The founder of the sport of woodball, Weng Ming-hui, died unexpectedly at the age of 77.
Weng died last week, according to the Uganda Woodball Federation. His cause of death was not immediately known but it occurred after an operation about two weeks ago. He is reported to have died on the night of Valentine's Day.
Eulogising his death at the Woodball Federation offices in Nakulabye where a vigil was held, Paul Mark Kayongo, a vice president on the international body, said Weng was a visionary person.
"From inventing a sport that was meant to entertain his aging parents to establishing a now global sport, Mr Weng has always supported the growth of the sport especially in Africa," Kayongo said.
Woodball was invented in Taiwan in 1990 and was made an official sport of the Asian Beach Games in 2008. The sport is played in 44 countries and Uganda is the top African country.
At the time of his death, Weng was in negotiations with the International Olympic Committee to include the sport in their games.
"Mr Weng had the inherent feeling for the growth of the sport and his ambitions of making woodball an Olympic sport will be high on our agenda now that he is gone," Kayongo explained.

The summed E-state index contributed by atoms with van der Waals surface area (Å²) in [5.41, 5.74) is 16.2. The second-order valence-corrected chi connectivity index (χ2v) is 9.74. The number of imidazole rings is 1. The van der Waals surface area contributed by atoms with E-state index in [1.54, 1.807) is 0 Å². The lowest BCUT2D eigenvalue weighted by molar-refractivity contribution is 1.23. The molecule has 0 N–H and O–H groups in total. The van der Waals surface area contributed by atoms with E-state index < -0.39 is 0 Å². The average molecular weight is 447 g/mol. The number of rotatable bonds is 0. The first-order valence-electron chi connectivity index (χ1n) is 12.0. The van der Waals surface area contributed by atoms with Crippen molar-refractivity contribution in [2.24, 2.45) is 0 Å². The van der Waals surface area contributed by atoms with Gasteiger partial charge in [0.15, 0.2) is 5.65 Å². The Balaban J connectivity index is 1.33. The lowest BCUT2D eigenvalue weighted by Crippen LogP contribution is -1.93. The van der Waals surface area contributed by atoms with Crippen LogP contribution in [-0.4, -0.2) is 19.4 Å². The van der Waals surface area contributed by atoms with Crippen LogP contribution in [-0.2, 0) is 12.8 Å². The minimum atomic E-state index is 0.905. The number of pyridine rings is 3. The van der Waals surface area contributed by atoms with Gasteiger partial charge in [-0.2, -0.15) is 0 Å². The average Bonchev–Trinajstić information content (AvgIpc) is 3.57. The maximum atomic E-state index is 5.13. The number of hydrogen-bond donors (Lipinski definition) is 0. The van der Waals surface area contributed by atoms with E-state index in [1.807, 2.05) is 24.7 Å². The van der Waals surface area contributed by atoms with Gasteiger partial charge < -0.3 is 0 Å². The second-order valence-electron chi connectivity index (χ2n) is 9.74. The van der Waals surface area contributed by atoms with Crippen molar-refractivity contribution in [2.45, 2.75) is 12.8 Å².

An engineer by profession, Weng, who last visited Uganda in 2017 during the Uganda International Open at Kisubi Beach in Entebbe, was a great supporter of Ugandan players sometimes funding their trips to international tournaments.
Legendary female player Lillian Zawedde described him as a parent.
"I first interacted with him in 2011 during the Taiwan Open. At the time we were still struggling with funds and he would facilitate my fares and accommodation for international games. He was always excited to see African players in woodball. I wish those who succeed him will be able to keep his vision of embracing everyone alive," Zawedde, the country's seed five, said.
His son Sean Chi-Hsiang Weng, who has been the Secretary General is serving in acting capacity until the next assembly.